A Mississippi man allegedly threw a bomb at a Wal-Mart store because it discontinued sales of the state flag, which has the Confederate battle emblem, a police official said Monday. Marshall E. Leonard, a strong supporter of the controversial flag, was charged with detonating an explosive and imprisoned.

The incident occurred at a local Wal-Mart store early Sunday when the 61-year-old resident of Tupelo, a city in northeastern Mississippi, threw the homemade explosive device at the store,  Northeast Mississippi Daily Journal, a local newspaper reported. No injuries were reported in the incident and the remains of the bomb were sent for examination, according to the Daily Journal.

“A white male got out, lit the package and threw it in the vestibule,” Tupelo Police Chief Bart Aguirre told the newspaper. “There was an employee on break, and the suspect told him, ‘You better run.’ The employee did run and was away from harm when the package went off. It wasn’t a large explosion. It didn’t cause a lot of damage to the store,” Aguirre added.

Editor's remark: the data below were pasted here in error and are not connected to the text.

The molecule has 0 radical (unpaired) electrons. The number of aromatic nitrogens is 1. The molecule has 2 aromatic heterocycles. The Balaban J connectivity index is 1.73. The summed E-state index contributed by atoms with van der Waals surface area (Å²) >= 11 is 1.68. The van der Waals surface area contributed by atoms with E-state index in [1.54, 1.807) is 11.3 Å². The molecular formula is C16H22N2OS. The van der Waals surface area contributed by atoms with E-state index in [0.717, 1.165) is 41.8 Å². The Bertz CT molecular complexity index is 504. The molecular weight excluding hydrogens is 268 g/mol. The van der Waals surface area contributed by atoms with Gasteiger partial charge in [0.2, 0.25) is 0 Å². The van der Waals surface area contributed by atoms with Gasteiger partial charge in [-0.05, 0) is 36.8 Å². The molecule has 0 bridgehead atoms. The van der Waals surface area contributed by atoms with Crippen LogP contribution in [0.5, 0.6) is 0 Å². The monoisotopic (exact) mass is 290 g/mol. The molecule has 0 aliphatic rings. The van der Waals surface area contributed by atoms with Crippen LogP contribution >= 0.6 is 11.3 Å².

Aguirre said Leonard allegedly lit a newspaper-wrapped package and tossed it into the store. According to Aguirre, bomb technicians said that that the device had enough explosives to damage the store if it was assembled in a different way, the Associated Press (AP) reported.

"He's [Leonard] a strong supporter of keeping that flag flying. ... This is his way of bringing attention to that," Aguirre reportedly said.

Police reportedly caught Leonard after his car -- adorned with the Confederate battle flag -- was spotted in the area, running a red light in front of the store.

“The officer pulled him over for the traffic violation, but when the calls started coming in, we quickly figured out we needed to hang on to this suspect,” Aguirre told the Daily Journal. “We still have some more interviews to do and still need to search his car before we take him in front of a judge Tuesday.”

Leonard’s bond hearing is likely to be held Tuesday and the judge will appoint an attorney if Leonard, who lives alone and is unemployed, cannot afford one, Aguirre said, according to AP.

Wal-Mart stopped selling any products having reproductions of the Confederate battle flag after the June 17 killing of nine black people at a church in Charleston, South Carolina. Certain cities and institutions in Mississippi also stopped flying the state flag.